Sunday, October 11, 2009

The Week in Review

Are you a Coat Maker(part 3)?
South Suburban Church of God
May 17, 2009

A Nurturing Coat Maker

1 Samuel 2:18-19
But Samuel ministered before the LORD, being a child, girded with a linen ephod. Moreover his mother made him a little coat, and brought it to him from year to year, when she came up with her husband to offer the yearly sacrifice.

Hannah after she weaned Samuel, kept her promise and took him to the priest and dedicated him back to the service of the Lord. She said that as long as he lived, she would lend him to the service of the Lord. This might seem strange, if you remember the first part of this story. Hannah was bitter for wanting the Lord to give her a child and now she gives him away, that doesn’t make sense. As great as her desire was to have this son it was not greater than her desire to obey her promise to the Lord.

Even though Hannah gave Samuel to God, she did not remove herself from his life. Each year she come and brought him a coat. She knew that as he grew in stature his old coat would be too small and he would be in need of a new garment. She was aware of her son’s need, even though he was not in her immediate presence. We do not know how long she provided this coat, it may have been the remainder of her life or until he had matured and no longer needed her to bring him a coat.

What can we learn from this today? This lesson is bigger than what a mother does for her natural children, but how do we nurture those that are our spiritual children, those coming behind us? What Hannah did was ask God to fulfill her desire for a child, fulfill a dream and then she promises to give this son, this dream back to him for him to care for it. If you remember her enemy, her husbands other wife, continued to taunt her about how worthless she was because she didn’t have any children. But Hannah did not allow the enemy to keep her from seeking her help from God. Hannah in scripture came into the temple and fell to her knees and asked God for a child. She was so swept away in her request that the priest thought she was drunk. But she informed him that she was not drunk, but seeking God for something.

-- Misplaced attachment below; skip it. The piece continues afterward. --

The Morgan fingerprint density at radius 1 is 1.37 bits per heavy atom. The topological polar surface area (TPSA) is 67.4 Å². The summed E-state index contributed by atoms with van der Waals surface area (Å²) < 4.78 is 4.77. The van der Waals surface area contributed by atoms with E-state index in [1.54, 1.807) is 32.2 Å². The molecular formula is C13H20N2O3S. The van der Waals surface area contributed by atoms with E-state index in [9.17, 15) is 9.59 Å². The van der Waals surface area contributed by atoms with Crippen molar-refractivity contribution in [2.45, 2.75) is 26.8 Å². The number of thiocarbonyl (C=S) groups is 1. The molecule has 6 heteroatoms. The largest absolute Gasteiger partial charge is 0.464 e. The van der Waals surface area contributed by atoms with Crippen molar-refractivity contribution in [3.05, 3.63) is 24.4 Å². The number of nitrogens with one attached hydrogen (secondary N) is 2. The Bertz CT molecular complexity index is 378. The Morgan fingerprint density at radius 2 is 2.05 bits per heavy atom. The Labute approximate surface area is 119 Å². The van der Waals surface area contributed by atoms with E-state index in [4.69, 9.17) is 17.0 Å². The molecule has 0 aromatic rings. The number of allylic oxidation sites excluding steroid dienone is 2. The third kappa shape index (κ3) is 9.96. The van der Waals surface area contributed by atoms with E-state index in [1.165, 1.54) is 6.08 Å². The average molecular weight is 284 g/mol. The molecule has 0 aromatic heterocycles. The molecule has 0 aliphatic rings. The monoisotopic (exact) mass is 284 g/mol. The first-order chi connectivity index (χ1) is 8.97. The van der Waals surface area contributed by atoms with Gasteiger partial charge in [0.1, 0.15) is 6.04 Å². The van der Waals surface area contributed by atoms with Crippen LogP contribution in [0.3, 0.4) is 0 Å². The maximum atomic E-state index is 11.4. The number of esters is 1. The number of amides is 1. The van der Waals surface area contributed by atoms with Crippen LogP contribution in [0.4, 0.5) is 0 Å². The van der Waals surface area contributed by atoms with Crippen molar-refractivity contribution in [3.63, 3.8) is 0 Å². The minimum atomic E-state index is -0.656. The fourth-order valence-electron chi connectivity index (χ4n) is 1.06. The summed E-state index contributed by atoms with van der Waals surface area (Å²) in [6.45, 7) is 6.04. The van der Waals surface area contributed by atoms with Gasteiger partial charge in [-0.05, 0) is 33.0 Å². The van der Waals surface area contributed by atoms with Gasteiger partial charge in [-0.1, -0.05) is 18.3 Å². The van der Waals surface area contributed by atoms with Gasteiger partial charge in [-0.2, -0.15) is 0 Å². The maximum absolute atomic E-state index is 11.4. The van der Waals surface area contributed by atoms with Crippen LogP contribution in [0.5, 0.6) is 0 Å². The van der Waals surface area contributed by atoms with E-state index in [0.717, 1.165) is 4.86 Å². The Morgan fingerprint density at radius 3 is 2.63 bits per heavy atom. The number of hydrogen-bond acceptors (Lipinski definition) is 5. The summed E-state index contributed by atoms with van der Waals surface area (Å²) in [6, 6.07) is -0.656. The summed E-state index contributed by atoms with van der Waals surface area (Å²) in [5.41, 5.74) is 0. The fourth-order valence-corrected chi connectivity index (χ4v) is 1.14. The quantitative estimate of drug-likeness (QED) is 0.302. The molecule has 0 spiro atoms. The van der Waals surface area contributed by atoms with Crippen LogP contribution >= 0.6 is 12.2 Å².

We were like Hannah. The enemy of our soul made it his business to taunt us and tell us we were worthless because we had no “life in us”, we had nothing to give to God. He told us we were worthless. But we came and fell before God and uttered to him the deepest desires of our heart, and said Lord save me from this hopeless condition I now find myself in. I have no life inside of me and without you, I will surely die. We asked him to change us give us a new life (this life wasn’t a physical child, but it was a seed of hope, it was a new dream, a new vision, a purpose). And then we promised God if you give me this new life, this new dream, this new vision, I will lend them to you for the rest of my life and for your service.

Those dreams that we have then are to be given to God just as Hannah gave her son Samuel to God for him to oversee his growing up. What are those dreams? Maybe somebody today dreams of starting a day care, or someone dreamed of mentoring or teaching or something else. The enemy has told you again and again, you that dream, that seed will never become a reality. Yet, you’ve sought God to bring it to being and when he does you promise to give it back. When you do, he wants to take that dream and use it for you to become a nurturer of the “spiritual” children he will bring through that dream. Hannah had a part in the process of seeing her dream grow. She created coats, which protected her son. Each year she went back and gave him a new coat. Why?

The coat of yesterday would not suffice for today. What Hannah was doing was establishing a relationship with her son. She had to be discerning to know what he needed and before he asked, she was ready to give it to him. Like Hannah, God wants to give us some spiritual charges. They will be granted to us because of the dreams we have asked him to fulfill in our lives. We must seek godly wisdom so that we can discern what they need from us. God requires us to be coat makers that “nurture” the growth of those coming behind. In doing so, we are in fact making disciples. Jesus nurtured his disciples so they would be ready to take this world for Christ. We are preparing the priest of God for the task of today, which translates into the world of tomorrow. Hannah was making a coat for her son, who would stand before God to minister to the people. Those individuals that God has given to us to nurture need us making some coats for them so they can continue to grow into the vessels of honor he has ordained for them to be.